We are all Liz Lemon.
In one of the early episodes of the recently concluded NBC series "30 Rock," Jack Donaghy, played by Alec Baldwin, asks Tina Fey's character Liz Lemon where she invests her money. She replies, sheepishly, "I have like 12 grand in checking."
But the latest numbers from the Federal Reserve reveal that Liz is far from alone in keeping a big chunk of her money in checking. Checking account balances have risen sharply since the financial crisis rocked markets and interest rates on certificates of deposit have fallen to all-time lows. Now, there is $902 billion sitting in American checking accounts, the highest it's been since the Fed began collecting data in 1959.
In fact, the amount of money sitting in checking accounts actually has exceeded the total amount in CDs since late 2011, which hasn't been the case since the early '70s.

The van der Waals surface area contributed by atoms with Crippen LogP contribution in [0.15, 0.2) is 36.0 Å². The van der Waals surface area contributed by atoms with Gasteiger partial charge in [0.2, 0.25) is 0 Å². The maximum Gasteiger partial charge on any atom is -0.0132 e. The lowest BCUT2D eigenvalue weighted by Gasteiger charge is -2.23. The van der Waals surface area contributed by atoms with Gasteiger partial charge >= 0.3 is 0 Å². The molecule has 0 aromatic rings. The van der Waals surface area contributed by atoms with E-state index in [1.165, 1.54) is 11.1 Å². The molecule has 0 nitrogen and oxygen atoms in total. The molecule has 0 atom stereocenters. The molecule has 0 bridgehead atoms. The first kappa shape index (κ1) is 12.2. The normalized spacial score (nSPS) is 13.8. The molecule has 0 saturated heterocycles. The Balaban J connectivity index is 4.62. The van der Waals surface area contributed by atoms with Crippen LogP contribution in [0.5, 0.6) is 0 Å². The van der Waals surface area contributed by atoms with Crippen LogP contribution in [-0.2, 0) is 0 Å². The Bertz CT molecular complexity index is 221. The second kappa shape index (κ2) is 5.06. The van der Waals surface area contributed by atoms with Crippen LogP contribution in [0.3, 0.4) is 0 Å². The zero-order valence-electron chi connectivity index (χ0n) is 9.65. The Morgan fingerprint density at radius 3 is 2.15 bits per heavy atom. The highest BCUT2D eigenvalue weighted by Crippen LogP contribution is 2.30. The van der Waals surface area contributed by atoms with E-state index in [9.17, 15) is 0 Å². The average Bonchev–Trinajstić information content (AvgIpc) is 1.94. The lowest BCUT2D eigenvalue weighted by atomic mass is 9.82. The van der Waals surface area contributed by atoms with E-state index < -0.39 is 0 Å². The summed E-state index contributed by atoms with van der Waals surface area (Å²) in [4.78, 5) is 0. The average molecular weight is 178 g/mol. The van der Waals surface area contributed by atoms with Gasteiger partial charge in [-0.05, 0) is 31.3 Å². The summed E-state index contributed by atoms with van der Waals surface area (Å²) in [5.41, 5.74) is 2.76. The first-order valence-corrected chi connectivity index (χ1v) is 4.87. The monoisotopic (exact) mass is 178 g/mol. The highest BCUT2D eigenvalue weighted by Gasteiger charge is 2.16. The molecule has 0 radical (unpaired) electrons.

Of course, you could always put your savings into a balanced portfolio of stocks and bonds designed to grow wealth over the long term. But if you're committed to keeping a ton of cash in a checking account, there are ways to earn a return.
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Checking Account That Offers 4% Return
Separate vs. Joint Checking Accounts
Many online banks and credit unions offer high-yield checking accounts that can pay up to 2% annually on your checking account funds as long as you meet a few conditions such as making a minimum number of transactions per month.
If that doesn't work for you, you can always link your checking account to a high-interest online savings account.
What do you think? Do you have most of your money in a checking account? Are you earning any interest on it?